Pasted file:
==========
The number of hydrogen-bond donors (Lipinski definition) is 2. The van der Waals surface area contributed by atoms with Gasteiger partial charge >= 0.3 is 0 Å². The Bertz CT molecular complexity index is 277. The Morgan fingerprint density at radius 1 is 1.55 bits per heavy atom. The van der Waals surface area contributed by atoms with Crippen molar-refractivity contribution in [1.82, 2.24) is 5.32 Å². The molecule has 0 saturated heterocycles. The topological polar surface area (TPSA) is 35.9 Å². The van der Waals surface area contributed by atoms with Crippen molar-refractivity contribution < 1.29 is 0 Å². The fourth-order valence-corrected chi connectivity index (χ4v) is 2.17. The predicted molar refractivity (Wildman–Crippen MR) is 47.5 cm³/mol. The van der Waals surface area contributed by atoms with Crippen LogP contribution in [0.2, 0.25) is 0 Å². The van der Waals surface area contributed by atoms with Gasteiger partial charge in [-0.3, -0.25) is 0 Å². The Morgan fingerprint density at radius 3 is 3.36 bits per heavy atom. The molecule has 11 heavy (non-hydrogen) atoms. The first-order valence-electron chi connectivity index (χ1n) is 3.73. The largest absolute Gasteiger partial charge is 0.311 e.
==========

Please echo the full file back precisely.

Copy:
The number of hydrogen-bond donors (Lipinski definition) is 2. The van der Waals surface area contributed by atoms with Gasteiger partial charge >= 0.3 is 0 Å². The Bertz CT molecular complexity index is 277. The Morgan fingerprint density at radius 1 is 1.55 bits per heavy atom. The van der Waals surface area contributed by atoms with Crippen molar-refractivity contribution in [1.82, 2.24) is 5.32 Å². The molecule has 0 saturated heterocycles. The topological polar surface area (TPSA) is 35.9 Å². The van der Waals surface area contributed by atoms with Crippen molar-refractivity contribution < 1.29 is 0 Å². The fourth-order valence-corrected chi connectivity index (χ4v) is 2.17. The predicted molar refractivity (Wildman–Crippen MR) is 47.5 cm³/mol. The van der Waals surface area contributed by atoms with Crippen LogP contribution in [0.2, 0.25) is 0 Å². The van der Waals surface area contributed by atoms with Gasteiger partial charge in [-0.3, -0.25) is 0 Å². The Morgan fingerprint density at radius 3 is 3.36 bits per heavy atom. The molecule has 11 heavy (non-hydrogen) atoms. The first-order valence-electron chi connectivity index (χ1n) is 3.73. The largest absolute Gasteiger partial charge is 0.311 e.